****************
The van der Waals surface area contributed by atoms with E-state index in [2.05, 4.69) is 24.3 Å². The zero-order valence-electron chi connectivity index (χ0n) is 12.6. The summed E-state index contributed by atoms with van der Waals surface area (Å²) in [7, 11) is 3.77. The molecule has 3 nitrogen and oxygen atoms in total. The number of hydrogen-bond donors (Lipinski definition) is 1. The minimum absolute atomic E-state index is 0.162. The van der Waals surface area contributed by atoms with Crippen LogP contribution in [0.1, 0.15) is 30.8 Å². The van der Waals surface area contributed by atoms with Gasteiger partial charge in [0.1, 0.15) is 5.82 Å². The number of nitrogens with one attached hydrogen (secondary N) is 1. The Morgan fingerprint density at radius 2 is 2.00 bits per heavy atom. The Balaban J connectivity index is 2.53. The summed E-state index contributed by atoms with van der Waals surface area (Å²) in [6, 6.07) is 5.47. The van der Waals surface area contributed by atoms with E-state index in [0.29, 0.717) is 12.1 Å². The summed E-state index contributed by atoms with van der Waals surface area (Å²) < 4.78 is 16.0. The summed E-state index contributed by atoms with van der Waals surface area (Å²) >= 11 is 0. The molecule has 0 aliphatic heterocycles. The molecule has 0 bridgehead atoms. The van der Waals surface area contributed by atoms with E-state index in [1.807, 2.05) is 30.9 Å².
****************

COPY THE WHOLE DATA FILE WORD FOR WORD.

The van der Waals surface area contributed by atoms with E-state index in [2.05, 4.69) is 24.3 Å². The zero-order valence-electron chi connectivity index (χ0n) is 12.6. The summed E-state index contributed by atoms with van der Waals surface area (Å²) in [7, 11) is 3.77. The molecule has 3 nitrogen and oxygen atoms in total. The number of hydrogen-bond donors (Lipinski definition) is 1. The minimum absolute atomic E-state index is 0.162. The van der Waals surface area contributed by atoms with Crippen LogP contribution in [0.1, 0.15) is 30.8 Å². The van der Waals surface area contributed by atoms with Gasteiger partial charge in [0.1, 0.15) is 5.82 Å². The number of nitrogens with one attached hydrogen (secondary N) is 1. The Morgan fingerprint density at radius 2 is 2.00 bits per heavy atom. The Balaban J connectivity index is 2.53. The summed E-state index contributed by atoms with van der Waals surface area (Å²) in [6, 6.07) is 5.47. The van der Waals surface area contributed by atoms with E-state index in [0.29, 0.717) is 12.1 Å². The summed E-state index contributed by atoms with van der Waals surface area (Å²) < 4.78 is 16.0. The summed E-state index contributed by atoms with van der Waals surface area (Å²) >= 11 is 0. The molecule has 0 aliphatic heterocycles. The molecule has 0 bridgehead atoms. The van der Waals surface area contributed by atoms with E-state index in [1.807, 2.05) is 30.9 Å².